One of the reasons I enjoy quilting is that I am always learning something new. I used Heat N Bond, which I love. However, because some parts of the house were four layers of applique thick, it made the quilt a little cardboardy in places. If I were to make another quilt like this, I would use basting spray to place the pieces and then immediately stitch to reinforce each piece. I think it would save time, and make for a more cuddly quilt.

Once all the pieces were prepped, it was time for the scary part: praying that I fused the pieces correctly so I didn't have to repair or replace the background quilt!

I started by layering the pieces that could later go on the quilt as one piece, like the windows on the dormers.

I enlarged the picture of the house so I could carefully place all of the foundational (bottom) pieces of the house.

Then I found matching thread colors to secure these pieces. 

At this point, I'm only confident in raw edge applique, so that's what I did, using a 1/8" seam.

Once the first layer of applique was done, the rest went together pretty easily and I was breathing again!

The next thing I did was add a few notes to a few of the balloons. I learned a cool trick for using up scraps of my label fabric. I designed what I wanted each block to look like, and printed it. I then taped my scraps over the images and re-printed.

I ironed on the dates and phrase, "It's beautiful here," a goose-bumpy nod to a dream a friend had the day after Bob died.

I added a 2" border using the backing fabric, and then a 3" border using the lesser-used blue cloud fabric.

Finally, I added the balloon strings. I quilted them on only the top because the reverse side would have photos and I didn't want all those lines going through my friends' faces. Here is where I most appreciated my new Pfaff because I don't think my entry-model Singer would have done so well, especially because my first attempt with white thread wasn't dark enough and I had to do it again with dark thread. I used Viking purple. I think Bob would have gotten a kick out of that!

At this point, I was starting to believe I could finish the quilt before we left for the funeral! Because the quilt was now a memory quilt, I wanted to add some photos. I used Drintz Sew-On Printable Fabric. I learned my lesson from my Gramma's memory quilt and rinsed off the excess ink immediately after printing the photos. 

The photos were printed at 8" x 10" but were actually a little smaller due to the way the fabric took to the water. It took me a little while to figure out what size I needed the sashing to be. I never realized quilting required so much math! (For the record, I need 3" strips of sashing in the middle and 5.5" sashing on the ends).

My son got a lot of free tech time at the end of the week as I worked feverishly to finish!

Making my quilt sandwich was a little challenging because I needed to line up the photos on the back with the blocks on the front. I taped chopsticks to the center image before securing it to my table.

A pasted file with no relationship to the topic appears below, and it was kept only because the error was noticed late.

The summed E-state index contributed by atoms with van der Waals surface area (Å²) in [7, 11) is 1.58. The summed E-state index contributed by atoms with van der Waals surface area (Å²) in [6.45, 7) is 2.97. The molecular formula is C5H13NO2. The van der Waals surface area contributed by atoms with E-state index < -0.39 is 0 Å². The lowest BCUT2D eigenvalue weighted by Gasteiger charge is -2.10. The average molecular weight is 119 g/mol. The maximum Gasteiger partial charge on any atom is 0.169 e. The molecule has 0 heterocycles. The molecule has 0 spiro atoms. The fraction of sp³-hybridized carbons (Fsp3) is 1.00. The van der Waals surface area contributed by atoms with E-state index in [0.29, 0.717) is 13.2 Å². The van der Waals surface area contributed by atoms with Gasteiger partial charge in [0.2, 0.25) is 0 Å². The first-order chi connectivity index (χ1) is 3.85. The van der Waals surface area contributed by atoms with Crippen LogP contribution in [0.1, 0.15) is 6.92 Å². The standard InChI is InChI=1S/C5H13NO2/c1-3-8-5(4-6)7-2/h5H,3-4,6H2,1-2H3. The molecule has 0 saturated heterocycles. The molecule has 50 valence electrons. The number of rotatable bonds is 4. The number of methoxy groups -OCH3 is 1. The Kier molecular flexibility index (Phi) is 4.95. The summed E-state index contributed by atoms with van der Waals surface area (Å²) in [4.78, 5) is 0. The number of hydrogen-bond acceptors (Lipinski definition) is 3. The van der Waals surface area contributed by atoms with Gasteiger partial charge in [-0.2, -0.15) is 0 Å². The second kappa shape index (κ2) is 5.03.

I started quilting by stitching in the ditch around the photos on the back. Then I turned it over stitched in the ditch around the sky, clouds, and balloons, while avoiding the photo area on the back. I watched the movie, "UP" to spur me on.

I decided to work through the night rather than wake up early and risk not quite finishing. I had this polka dot fabric planned for another quilt, but it tied the colors together so well, I had to use it. Plus, the polka dots reminded me of balloons.

There may be something to this middle-of-the-night work. This was my best binding yet!

At last, it was time for the label. I knew I had to incorporate an image from the movie. I just love this image from Society 6.

And at 4:25am, eight hours before our departure, the quilt was done! Only God could have given me the endurance to create this entire quilt in a week!

We met up with Erin the day before the funeral to deliver the quilt. Such a special moment, and I'm grateful Niels snapped this photo. 

The next day, my waterfall of tears started as soon as I saw that Erin placed the quilt on the steps of the sanctuary. You can tell from this photo that Bob was a fun-loving guy, and I am so grateful to him for all the love and devotion he showered upon my friend. I only wish they could have had more time together.

As we were headed home, Erin sent me this picture.

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  1. thank you for sharing this beautiful love story. love between hsb and wife that was cut so short and love of old friends. the quilt is beautiful.

  2. What an incredible, thoughtful gift. I'm sure your friend will treasure it for many years to come.

  3. This is so creative, and what a wonderful gift! I'm so sorry for your friend's loss.

  4. Gecondoleerd met het verlies van Bob. Wat lief van je om zo'n mooie quilt te maken voor je vriendin. Ik ddenk dat ze er veel troost aan heeft. Aan de quilt en aan jullie vriendschap.
    Een warme groet uit Amsterdam.

  5. What a beautiful, meaningful gift. It's so sad to hear of her loss. She is truly blessed to have a friend like you and such a wonderful keepsake. Thanks so much for sharing this!

  6. such a great story for an awesome quilt! love all the colors and the step by step instructions!

  7. Thanks for sharing the story behind such a beautiful quilt. I'm sure you're friend will treasure it for many years to come.

  8. What a beautiful tribute for your friend.

  9. It's a beautiful quilt, and the story and meaning behind it are so lovely. I'm sure it will bring her much comfort.

  10. What a beautiful story, so sorry about your friend's loss. The quilt did turn out great and what a great reminder for her to have something to cuddle in when sad.

  11. This is such an amazing quilt. I love it so much. What a lovely story behind it as well. I would love to do something similar to this for my brother-in-law and sister-in-law.

  12. Oh, wow! The story. The quilt. The love!! You are a wonderful friend, Jen.

    1. Not nearly as good in real life as I'd like to be, but I really do try to show my love in my stitches.